Ca alors, is that really Paul Cezanne? The post-impressionist painter is standing next to the Fontaine de la Rotonde with his hat and walking stick, easel strapped to his back.
Somehow the life-size bronze statue of Aix-en-Provence’s favourite son looks puzzled about the attention he is attracting.
Next month, Cezanne is coming to London’s Tate Modern in a ‘once-in-a-generation, career-spanning retrospective’ of his life and work. I have made the reverse journey. In Cezanne’s sun-drenched, easy-going birthplace in southern France and the surrounding areas which inspired him, I will try to figure out what all the fuss is about.
Charming: Martin Symington explores Aix-en-Provence, pictured, in southern France, the ‘sun-drenched, easy-going’ birthplace of the artist Paul Cezanne
Left is a bronze statue of the post-impressionist painter in Aix-en-Provence, a place that ‘lives and breathes’ Cezanne, according to Martin. Pictured right is Cezanne’s work Still Life With Fruit Dish. London’s Tate Modern is hosting a retrospective of the artist’s work next month
Cezanne lived and breathed Aix. To get an idea of its beauty and history, think Bath or Oxford. ‘When you’re born there, nothing else is good enough,’ is how the artist put it.
A Cezanne-themed walking trail marked with brass studs weaves through the city, taking me to sites such as the house on Rue de l’Opera where the artist was born in 1839; the school where he and the writer Emile Zola became lifelong buddies; and Les Deux Garcons brasserie, where the pair would shoot the breeze.
The trail meanders into the medieval Mazarin quarter, which I love, with its shady squares and fountains bubbling in cool courtyards.
Narrow streets spill suddenly on to Cours Mirabeau, the aristocratic avenue edged with terrace cafes perfect for sipping a glass of chilled Provencal rosé.
The walk ends at Atelier de Cezanne, his airy studio on Lauves Hill, which has been left pretty much as it was; canvasses and oils, baskets of ripe red apples, whiffs of linseed and a paint-splattered ladder. I sense the artist’s aura. Perhaps he has just popped out to smoke a pipe?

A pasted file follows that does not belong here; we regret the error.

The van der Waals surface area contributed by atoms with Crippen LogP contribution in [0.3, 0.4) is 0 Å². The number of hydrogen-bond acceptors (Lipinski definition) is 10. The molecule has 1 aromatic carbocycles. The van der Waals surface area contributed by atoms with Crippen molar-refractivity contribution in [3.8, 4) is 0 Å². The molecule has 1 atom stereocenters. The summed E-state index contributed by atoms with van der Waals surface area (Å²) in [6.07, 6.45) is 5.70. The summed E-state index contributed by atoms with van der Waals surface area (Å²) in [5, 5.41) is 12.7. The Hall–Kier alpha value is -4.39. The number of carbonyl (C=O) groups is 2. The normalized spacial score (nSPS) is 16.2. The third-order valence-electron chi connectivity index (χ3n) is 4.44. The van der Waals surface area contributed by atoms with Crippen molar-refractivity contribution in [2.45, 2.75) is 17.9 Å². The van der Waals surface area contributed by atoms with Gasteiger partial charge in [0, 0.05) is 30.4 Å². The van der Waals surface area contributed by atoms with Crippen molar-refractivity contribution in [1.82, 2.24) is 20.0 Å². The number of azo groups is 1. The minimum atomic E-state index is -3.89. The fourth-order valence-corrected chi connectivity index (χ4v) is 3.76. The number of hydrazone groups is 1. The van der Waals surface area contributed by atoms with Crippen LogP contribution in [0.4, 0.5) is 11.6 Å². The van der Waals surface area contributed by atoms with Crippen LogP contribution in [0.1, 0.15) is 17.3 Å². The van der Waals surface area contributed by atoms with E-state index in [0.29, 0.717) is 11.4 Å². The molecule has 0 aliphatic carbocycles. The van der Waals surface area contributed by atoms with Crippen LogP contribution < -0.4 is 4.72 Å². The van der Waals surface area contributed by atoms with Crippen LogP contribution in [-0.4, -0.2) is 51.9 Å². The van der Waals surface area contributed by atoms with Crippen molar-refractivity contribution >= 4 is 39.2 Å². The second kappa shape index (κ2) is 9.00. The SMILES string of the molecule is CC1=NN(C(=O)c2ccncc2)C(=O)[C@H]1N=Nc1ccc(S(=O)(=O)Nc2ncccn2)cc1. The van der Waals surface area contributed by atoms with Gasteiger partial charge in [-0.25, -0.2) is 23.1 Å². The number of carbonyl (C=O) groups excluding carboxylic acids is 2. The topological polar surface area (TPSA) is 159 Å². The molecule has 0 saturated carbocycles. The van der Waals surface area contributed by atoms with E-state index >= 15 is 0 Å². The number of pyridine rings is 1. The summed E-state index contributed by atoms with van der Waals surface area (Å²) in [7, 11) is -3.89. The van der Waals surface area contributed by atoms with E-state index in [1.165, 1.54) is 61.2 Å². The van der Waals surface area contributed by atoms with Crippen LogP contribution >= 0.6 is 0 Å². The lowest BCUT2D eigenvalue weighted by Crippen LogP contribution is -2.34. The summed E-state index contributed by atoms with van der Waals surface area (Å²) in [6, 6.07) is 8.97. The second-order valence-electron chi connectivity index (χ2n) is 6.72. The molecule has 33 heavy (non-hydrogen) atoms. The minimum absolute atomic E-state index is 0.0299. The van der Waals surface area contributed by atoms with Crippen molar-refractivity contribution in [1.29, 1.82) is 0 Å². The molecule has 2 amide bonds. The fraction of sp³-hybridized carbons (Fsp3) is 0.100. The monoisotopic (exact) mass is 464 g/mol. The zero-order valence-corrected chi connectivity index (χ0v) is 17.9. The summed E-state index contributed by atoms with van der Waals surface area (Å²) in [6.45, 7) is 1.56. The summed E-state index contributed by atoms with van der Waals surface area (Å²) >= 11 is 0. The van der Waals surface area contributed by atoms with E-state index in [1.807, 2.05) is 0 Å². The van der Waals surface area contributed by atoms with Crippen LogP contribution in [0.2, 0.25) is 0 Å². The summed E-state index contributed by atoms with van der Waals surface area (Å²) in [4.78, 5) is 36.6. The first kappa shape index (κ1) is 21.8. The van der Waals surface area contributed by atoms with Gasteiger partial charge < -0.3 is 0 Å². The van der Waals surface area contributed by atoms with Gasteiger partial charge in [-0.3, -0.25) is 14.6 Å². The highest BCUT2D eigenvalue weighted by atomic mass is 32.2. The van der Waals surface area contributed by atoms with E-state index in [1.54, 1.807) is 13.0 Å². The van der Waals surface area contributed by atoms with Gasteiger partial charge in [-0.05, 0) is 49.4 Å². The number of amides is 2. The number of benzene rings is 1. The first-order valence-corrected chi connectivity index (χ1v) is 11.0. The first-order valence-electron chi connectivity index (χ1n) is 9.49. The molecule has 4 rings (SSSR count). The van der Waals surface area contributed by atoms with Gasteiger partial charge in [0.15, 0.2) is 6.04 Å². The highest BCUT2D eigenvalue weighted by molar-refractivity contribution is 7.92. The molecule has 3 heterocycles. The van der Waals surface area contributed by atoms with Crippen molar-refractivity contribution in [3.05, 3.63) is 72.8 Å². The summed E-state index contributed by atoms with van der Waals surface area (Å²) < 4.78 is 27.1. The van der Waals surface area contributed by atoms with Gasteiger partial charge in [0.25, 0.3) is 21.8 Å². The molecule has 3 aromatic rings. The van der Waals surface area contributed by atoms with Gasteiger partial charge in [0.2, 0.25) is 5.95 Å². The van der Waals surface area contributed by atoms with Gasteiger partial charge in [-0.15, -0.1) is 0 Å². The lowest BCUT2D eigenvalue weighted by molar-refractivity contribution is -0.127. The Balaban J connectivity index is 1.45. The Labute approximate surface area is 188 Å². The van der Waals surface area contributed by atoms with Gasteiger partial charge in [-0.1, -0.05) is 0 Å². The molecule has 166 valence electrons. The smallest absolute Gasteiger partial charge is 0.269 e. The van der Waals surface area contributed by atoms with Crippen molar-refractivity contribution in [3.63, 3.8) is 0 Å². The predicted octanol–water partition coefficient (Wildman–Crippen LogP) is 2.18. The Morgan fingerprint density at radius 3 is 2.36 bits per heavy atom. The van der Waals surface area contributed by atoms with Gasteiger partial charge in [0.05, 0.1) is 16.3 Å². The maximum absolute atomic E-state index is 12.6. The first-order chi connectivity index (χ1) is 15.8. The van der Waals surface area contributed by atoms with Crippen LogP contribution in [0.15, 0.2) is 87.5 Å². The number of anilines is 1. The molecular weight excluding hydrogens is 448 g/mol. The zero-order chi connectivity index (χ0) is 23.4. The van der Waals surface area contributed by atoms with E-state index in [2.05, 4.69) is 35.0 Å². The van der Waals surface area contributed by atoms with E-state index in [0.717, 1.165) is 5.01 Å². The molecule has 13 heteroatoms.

The next morning I make my way to the Terrain des Peintres viewpoint, now a public park, just outside Aix, where Cezanne would sit facing Montagne Sainte-Victoire.
Above is Atelier de Cezanne, the artist’s airy studio, which ‘has been left pretty much as it was; canvasses and oils, baskets of ripe red apples, whiffs of linseed and a paint-splattered ladder’
This is the majestic mountain which he painted compulsively — more than 80 oils and watercolours. The subject may be the same but the paintings involve a panoply of angles, lights and shades, grey-blues, ochres and pools of green.
Several are in the Tate exhibition, which has been curated to chronicle his drift towards more abstract works.
Driving along the Arc River, I see for myself how Sainte-Victoire exerts its presence over Aix and its environs. I follow the twisting road (nowadays known as Route Cezanne, inevitably) he would have travelled a thousand times with his horse and cart in search of another mood of the mountain to capture.
Pictured is Montagne Sainte-Victoire, the majestic mountain that Cezanne painted compulsively — more than 80 oils and watercolours
Martin visits the Terrain des Peintres viewpoint (pictured), now a public park, just outside Aix, where Cezanne would sit to take in views of Montagne Sainte-Victoire
Time to unearth the mysteries of Carrieres de Bibemus, a jumble of sandstone quarries 5 km east of Aix and another Cezanne obsession.
Access is restricted to guided groups, so with local expert Arthur Carlier I plunge into this orangey rockscape tangled with dark undergrowth and scented with pine resin. We pause at viewing platforms displaying reproductions of works in the places where Cezanne painted them.
‘Between 1895 and 1899, Cezanne more or less lived among these cut rocks, experimenting with new techniques,’ says Arthur. Later, Picasso would become captivated by the mould-breaking methods he developed here. Picasso referred to him as ‘the father of us all’.
Back in Aix, I view the city’s gorgeous golden structures in a new light, having learnt that these were built, over the centuries, from stone quarried at Bibemus.
What I do not find in his home town is much of Cezanne’s original work. True, a handful hang in the Musee Granet deep in the Mazarin quarter, but nobody is pretending that these are masterpieces.
This is because Cezanne died barely acknowledged. Aix high society had taken against him; the museum’s curator swore that no work by the local madman would hang there on his watch. Which is perhaps why the man who lived and breathed Aix has been sculpted to look puzzled, as he stands by Fontaine de la Rotonde.
Now that he has taken his place among the all-time greats, however, it is Aix-en-Provence that lives and breathes Cezanne.